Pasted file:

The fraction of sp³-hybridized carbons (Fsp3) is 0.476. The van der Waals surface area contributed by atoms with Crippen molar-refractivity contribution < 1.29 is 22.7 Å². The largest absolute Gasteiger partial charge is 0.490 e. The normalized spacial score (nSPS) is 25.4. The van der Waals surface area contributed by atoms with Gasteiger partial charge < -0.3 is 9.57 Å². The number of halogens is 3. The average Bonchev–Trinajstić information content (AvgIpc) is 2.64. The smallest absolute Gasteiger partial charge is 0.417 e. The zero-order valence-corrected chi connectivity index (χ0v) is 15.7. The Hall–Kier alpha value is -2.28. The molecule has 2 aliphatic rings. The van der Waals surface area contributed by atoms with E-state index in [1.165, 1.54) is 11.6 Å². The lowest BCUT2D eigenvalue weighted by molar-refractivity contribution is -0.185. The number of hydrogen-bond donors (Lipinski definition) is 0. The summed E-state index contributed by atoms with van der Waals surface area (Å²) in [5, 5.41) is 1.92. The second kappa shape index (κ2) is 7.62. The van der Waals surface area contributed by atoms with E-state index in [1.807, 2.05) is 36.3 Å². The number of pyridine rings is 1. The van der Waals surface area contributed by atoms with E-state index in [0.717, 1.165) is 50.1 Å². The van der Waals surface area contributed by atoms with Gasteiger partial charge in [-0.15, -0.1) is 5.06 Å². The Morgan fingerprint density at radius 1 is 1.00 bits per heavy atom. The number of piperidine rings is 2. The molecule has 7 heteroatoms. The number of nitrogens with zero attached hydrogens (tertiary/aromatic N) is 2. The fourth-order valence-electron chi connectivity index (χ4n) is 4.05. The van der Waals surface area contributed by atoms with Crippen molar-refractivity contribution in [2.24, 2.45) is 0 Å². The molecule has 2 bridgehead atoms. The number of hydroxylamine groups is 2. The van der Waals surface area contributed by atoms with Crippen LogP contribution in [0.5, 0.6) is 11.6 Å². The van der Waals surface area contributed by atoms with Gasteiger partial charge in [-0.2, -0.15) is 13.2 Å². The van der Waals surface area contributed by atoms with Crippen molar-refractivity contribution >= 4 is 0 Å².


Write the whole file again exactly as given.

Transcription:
The fraction of sp³-hybridized carbons (Fsp3) is 0.476. The van der Waals surface area contributed by atoms with Crippen molar-refractivity contribution < 1.29 is 22.7 Å². The largest absolute Gasteiger partial charge is 0.490 e. The normalized spacial score (nSPS) is 25.4. The van der Waals surface area contributed by atoms with Gasteiger partial charge < -0.3 is 9.57 Å². The number of halogens is 3. The average Bonchev–Trinajstić information content (AvgIpc) is 2.64. The smallest absolute Gasteiger partial charge is 0.417 e. The zero-order valence-corrected chi connectivity index (χ0v) is 15.7. The Hall–Kier alpha value is -2.28. The molecule has 2 aliphatic rings. The van der Waals surface area contributed by atoms with E-state index in [1.165, 1.54) is 11.6 Å². The lowest BCUT2D eigenvalue weighted by molar-refractivity contribution is -0.185. The number of hydrogen-bond donors (Lipinski definition) is 0. The summed E-state index contributed by atoms with van der Waals surface area (Å²) in [5, 5.41) is 1.92. The second kappa shape index (κ2) is 7.62. The van der Waals surface area contributed by atoms with E-state index in [1.807, 2.05) is 36.3 Å². The number of pyridine rings is 1. The van der Waals surface area contributed by atoms with E-state index in [0.717, 1.165) is 50.1 Å². The van der Waals surface area contributed by atoms with Gasteiger partial charge in [-0.15, -0.1) is 5.06 Å². The Morgan fingerprint density at radius 1 is 1.00 bits per heavy atom. The number of piperidine rings is 2. The molecule has 7 heteroatoms. The number of nitrogens with zero attached hydrogens (tertiary/aromatic N) is 2. The fourth-order valence-electron chi connectivity index (χ4n) is 4.05. The van der Waals surface area contributed by atoms with Crippen molar-refractivity contribution in [2.24, 2.45) is 0 Å². The molecule has 2 bridgehead atoms. The number of hydroxylamine groups is 2. The van der Waals surface area contributed by atoms with Crippen LogP contribution in [0.5, 0.6) is 11.6 Å². The van der Waals surface area contributed by atoms with Gasteiger partial charge in [-0.2, -0.15) is 13.2 Å². The van der Waals surface area contributed by atoms with Crippen molar-refractivity contribution >= 4 is 0 Å².